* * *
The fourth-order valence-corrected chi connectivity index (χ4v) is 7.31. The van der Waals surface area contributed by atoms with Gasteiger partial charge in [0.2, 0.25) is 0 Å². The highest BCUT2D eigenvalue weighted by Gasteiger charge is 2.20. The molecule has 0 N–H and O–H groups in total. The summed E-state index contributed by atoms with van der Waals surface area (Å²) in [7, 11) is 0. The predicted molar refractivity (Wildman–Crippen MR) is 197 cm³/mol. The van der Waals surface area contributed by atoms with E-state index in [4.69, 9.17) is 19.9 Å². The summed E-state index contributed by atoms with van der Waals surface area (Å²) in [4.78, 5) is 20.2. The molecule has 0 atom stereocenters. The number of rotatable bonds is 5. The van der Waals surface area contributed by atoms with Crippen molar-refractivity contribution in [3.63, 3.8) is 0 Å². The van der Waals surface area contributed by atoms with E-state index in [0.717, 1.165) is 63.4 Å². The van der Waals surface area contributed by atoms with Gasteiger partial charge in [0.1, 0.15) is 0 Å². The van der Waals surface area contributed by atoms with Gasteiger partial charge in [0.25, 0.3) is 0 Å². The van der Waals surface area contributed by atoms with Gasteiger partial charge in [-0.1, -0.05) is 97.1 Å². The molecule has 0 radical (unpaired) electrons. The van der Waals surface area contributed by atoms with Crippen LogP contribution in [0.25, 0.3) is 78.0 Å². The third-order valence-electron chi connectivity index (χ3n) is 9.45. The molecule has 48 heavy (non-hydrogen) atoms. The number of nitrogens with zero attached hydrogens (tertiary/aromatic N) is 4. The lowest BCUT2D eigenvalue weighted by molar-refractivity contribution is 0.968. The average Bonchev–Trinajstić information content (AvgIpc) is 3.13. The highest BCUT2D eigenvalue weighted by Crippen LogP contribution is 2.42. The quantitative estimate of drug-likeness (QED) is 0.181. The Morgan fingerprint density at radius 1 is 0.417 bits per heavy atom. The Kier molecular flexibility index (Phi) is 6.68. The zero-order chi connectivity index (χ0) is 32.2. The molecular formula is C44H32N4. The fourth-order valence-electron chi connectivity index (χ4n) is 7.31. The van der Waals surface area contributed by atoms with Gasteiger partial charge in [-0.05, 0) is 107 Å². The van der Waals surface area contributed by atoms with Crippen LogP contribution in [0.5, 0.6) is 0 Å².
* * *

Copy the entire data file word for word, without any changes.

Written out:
The fourth-order valence-corrected chi connectivity index (χ4v) is 7.31. The van der Waals surface area contributed by atoms with Gasteiger partial charge in [0.2, 0.25) is 0 Å². The highest BCUT2D eigenvalue weighted by Gasteiger charge is 2.20. The molecule has 0 N–H and O–H groups in total. The summed E-state index contributed by atoms with van der Waals surface area (Å²) in [7, 11) is 0. The predicted molar refractivity (Wildman–Crippen MR) is 197 cm³/mol. The van der Waals surface area contributed by atoms with E-state index in [4.69, 9.17) is 19.9 Å². The summed E-state index contributed by atoms with van der Waals surface area (Å²) in [4.78, 5) is 20.2. The molecule has 0 atom stereocenters. The number of rotatable bonds is 5. The van der Waals surface area contributed by atoms with Crippen molar-refractivity contribution in [3.63, 3.8) is 0 Å². The van der Waals surface area contributed by atoms with E-state index in [0.717, 1.165) is 63.4 Å². The van der Waals surface area contributed by atoms with Gasteiger partial charge in [0.1, 0.15) is 0 Å². The van der Waals surface area contributed by atoms with Gasteiger partial charge in [0.25, 0.3) is 0 Å². The van der Waals surface area contributed by atoms with Gasteiger partial charge in [-0.1, -0.05) is 97.1 Å². The molecule has 0 radical (unpaired) electrons. The van der Waals surface area contributed by atoms with Crippen LogP contribution in [0.25, 0.3) is 78.0 Å². The third-order valence-electron chi connectivity index (χ3n) is 9.45. The molecule has 48 heavy (non-hydrogen) atoms. The number of nitrogens with zero attached hydrogens (tertiary/aromatic N) is 4. The lowest BCUT2D eigenvalue weighted by molar-refractivity contribution is 0.968. The average Bonchev–Trinajstić information content (AvgIpc) is 3.13. The highest BCUT2D eigenvalue weighted by Crippen LogP contribution is 2.42. The quantitative estimate of drug-likeness (QED) is 0.181. The Morgan fingerprint density at radius 1 is 0.417 bits per heavy atom. The Kier molecular flexibility index (Phi) is 6.68. The zero-order chi connectivity index (χ0) is 32.2. The molecular formula is C44H32N4. The fourth-order valence-electron chi connectivity index (χ4n) is 7.31. The van der Waals surface area contributed by atoms with Gasteiger partial charge in [-0.05, 0) is 107 Å². The van der Waals surface area contributed by atoms with Crippen LogP contribution in [0.5, 0.6) is 0 Å².